SM: With those earlier scripts you wrote, were they in the same vein?

PH: I’m a fan of genre films. I’ve written heist movies and action thrillers. All sorts of stuff. Obviously I’m a big fan of the western. I guess with my writing I got more and more contained. My first script I wrote, I optioned it a couple of times and I got a lot of heat off of it and got flown around the world. But as a first time director, when you’re quite young, no one’s going to let you make a $40 million action film as your first film. I stepped back and looked at my favourite filmmakers, and every single one of them had done it this same way: Go and make a movie without a distributor. Just go and shoot it. Take it to a festival and try and sell it. That’s how we made Red Hill.

SM: I definitely want to talk about the genre elements of the film, but I’m curious about the screenwriting process. Was there any particular aspect of the script you had trouble nailing down? Something you slaved over for a while?

PH: God, what scene would it be? [Long pause] …That’s a good question; no one’s ever asked me that. I’m going to have to think about that one. I guess the thing was developing the story. I find with writing, it’s not the actual writing that’s the hard part. It’s developing the story.

SM: Getting the beats.

PH: Yeah, I write a treatment before a script. It’s not like a 100 page treatment; it’s just a structure. And one thing I wanted to maintain was the emotional weight. I didn’t want to have just a big shoot ‘em up, because it doesn’t really mean anything. It’s like any f*****g film you’ve seen. That was really important to me, to have that hook. The biggest thing was … I was like “O.K. that’s cool, you’ve got this indigenous guy busts out of prison with a sawn-off shotgun. But how do I get into that story?” So the biggest thing was discovering the role of Shane Cooper, and how he became integral to that story. Until I had the moral compass I couldn’t write the story. So that was probably the biggest thing; just working on it, was finding who – as an audience – who are we going to identify with, and who are we going to follow, and also who are we really going to root for, in terms of where Shane has come from in his life. You know, his sense of moral code and fiber and justice. It’s essentially an arc: the city boy becomes a cowboy, and Shane has to learn to cross that line. Sometimes you’ve got to be bad to be good; it’s that classic sort-of western terminology. Ryan and I talked about it; if he’s going to cross the line and take the law into his own hands, start blowing people away, he’s the kind of guy that needs to be damn sure it’s justified. And if it’s justified he’ll step up and do it. It’s essentially the boy becomes a man.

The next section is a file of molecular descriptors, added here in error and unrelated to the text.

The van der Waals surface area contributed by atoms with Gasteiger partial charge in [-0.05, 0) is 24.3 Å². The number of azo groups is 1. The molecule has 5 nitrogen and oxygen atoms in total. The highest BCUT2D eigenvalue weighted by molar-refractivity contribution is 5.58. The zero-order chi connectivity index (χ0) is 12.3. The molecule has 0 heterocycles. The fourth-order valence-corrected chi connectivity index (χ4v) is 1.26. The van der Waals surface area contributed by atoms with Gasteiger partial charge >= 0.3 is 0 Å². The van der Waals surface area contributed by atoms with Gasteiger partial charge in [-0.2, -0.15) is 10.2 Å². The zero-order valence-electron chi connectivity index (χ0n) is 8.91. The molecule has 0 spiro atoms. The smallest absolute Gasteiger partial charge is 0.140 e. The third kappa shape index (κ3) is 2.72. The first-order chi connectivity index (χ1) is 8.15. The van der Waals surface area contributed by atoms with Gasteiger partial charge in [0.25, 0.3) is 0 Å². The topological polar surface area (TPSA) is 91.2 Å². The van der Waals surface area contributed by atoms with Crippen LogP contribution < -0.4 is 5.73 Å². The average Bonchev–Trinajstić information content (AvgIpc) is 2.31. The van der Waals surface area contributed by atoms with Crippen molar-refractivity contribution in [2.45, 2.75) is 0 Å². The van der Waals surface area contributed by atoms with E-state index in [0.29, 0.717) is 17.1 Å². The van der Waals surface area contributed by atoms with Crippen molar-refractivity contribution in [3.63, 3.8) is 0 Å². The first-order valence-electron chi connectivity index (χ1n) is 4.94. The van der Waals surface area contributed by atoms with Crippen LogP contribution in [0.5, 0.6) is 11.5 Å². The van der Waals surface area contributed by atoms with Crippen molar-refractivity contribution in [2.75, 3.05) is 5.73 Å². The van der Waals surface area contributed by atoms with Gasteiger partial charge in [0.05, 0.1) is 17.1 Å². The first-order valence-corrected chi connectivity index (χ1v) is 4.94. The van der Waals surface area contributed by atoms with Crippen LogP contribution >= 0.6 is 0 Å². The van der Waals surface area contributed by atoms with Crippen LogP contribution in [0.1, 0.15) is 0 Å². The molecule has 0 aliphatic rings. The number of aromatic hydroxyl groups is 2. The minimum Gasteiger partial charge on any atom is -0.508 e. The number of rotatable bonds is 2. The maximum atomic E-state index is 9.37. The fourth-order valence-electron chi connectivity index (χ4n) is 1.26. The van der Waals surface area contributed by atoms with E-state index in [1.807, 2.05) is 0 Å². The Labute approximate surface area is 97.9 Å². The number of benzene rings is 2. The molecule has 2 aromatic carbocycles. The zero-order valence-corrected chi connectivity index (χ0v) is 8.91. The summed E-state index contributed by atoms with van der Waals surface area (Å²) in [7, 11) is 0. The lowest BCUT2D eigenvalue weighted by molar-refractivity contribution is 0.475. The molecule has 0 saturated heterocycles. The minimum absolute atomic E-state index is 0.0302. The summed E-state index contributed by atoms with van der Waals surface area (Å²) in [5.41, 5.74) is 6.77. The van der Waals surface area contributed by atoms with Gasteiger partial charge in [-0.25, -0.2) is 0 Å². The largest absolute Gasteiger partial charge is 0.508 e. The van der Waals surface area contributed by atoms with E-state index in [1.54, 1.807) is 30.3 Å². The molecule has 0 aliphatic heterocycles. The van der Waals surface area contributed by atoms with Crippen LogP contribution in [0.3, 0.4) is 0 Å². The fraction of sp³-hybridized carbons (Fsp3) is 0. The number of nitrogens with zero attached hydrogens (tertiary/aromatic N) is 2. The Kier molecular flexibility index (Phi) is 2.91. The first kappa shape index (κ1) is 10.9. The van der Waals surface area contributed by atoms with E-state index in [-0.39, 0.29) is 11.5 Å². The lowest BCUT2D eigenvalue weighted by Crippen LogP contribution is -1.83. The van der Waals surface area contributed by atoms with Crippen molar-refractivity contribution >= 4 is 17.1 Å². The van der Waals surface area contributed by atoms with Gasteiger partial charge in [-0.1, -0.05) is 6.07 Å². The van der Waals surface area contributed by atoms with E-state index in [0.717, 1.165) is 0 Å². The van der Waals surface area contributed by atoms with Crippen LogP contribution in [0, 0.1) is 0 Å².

SM: I think that’s what kills a lot of screenplays; you don’t have these motivations. People just do things because the screenplay says they have to. So I think that’s quite important.

PH: Also, what have they got to lose? Classic example: take Fargo. Take out the pregnant cop at the middle of it all … who cares?

SM: It just becomes a procedural.